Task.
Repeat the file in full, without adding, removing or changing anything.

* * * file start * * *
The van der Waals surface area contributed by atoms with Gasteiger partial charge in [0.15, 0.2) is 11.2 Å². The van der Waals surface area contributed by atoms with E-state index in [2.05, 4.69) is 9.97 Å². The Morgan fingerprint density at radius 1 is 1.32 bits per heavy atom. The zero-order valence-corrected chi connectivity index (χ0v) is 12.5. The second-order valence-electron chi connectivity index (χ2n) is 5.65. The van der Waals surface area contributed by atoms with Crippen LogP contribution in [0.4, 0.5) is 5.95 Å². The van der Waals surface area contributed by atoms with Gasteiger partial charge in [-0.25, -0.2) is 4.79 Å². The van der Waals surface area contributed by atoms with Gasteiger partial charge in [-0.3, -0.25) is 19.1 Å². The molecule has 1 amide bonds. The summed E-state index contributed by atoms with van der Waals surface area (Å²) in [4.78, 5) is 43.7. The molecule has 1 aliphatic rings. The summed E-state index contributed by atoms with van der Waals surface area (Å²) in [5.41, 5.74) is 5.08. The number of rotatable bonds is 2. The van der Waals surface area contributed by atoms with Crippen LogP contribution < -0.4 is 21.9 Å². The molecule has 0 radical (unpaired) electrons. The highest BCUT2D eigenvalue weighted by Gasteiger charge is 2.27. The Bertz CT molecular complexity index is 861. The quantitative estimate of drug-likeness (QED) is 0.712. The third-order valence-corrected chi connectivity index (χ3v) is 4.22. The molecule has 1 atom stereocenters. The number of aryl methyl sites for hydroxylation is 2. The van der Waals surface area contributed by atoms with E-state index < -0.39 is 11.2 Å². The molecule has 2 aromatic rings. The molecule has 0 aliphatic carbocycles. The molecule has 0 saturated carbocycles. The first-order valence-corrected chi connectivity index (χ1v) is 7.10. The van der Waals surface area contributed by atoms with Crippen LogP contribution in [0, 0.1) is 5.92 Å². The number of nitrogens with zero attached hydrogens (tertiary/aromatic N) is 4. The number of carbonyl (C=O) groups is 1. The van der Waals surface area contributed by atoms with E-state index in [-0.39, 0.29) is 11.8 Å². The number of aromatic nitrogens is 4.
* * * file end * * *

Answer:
The van der Waals surface area contributed by atoms with Gasteiger partial charge in [0.15, 0.2) is 11.2 Å². The van der Waals surface area contributed by atoms with E-state index in [2.05, 4.69) is 9.97 Å². The Morgan fingerprint density at radius 1 is 1.32 bits per heavy atom. The zero-order valence-corrected chi connectivity index (χ0v) is 12.5. The second-order valence-electron chi connectivity index (χ2n) is 5.65. The van der Waals surface area contributed by atoms with Crippen LogP contribution in [0.4, 0.5) is 5.95 Å². The van der Waals surface area contributed by atoms with Gasteiger partial charge in [-0.25, -0.2) is 4.79 Å². The van der Waals surface area contributed by atoms with Gasteiger partial charge in [-0.3, -0.25) is 19.1 Å². The molecule has 1 amide bonds. The summed E-state index contributed by atoms with van der Waals surface area (Å²) in [4.78, 5) is 43.7. The molecule has 1 aliphatic rings. The summed E-state index contributed by atoms with van der Waals surface area (Å²) in [5.41, 5.74) is 5.08. The number of rotatable bonds is 2. The van der Waals surface area contributed by atoms with Crippen LogP contribution < -0.4 is 21.9 Å². The molecule has 0 radical (unpaired) electrons. The highest BCUT2D eigenvalue weighted by Gasteiger charge is 2.27. The Bertz CT molecular complexity index is 861. The quantitative estimate of drug-likeness (QED) is 0.712. The third-order valence-corrected chi connectivity index (χ3v) is 4.22. The molecule has 1 atom stereocenters. The number of aryl methyl sites for hydroxylation is 2. The van der Waals surface area contributed by atoms with E-state index < -0.39 is 11.2 Å². The molecule has 2 aromatic rings. The molecule has 0 aliphatic carbocycles. The molecule has 0 saturated carbocycles. The first-order valence-corrected chi connectivity index (χ1v) is 7.10. The van der Waals surface area contributed by atoms with Crippen LogP contribution in [0, 0.1) is 5.92 Å². The number of nitrogens with zero attached hydrogens (tertiary/aromatic N) is 4. The number of carbonyl (C=O) groups is 1. The van der Waals surface area contributed by atoms with E-state index in [-0.39, 0.29) is 11.8 Å². The number of aromatic nitrogens is 4.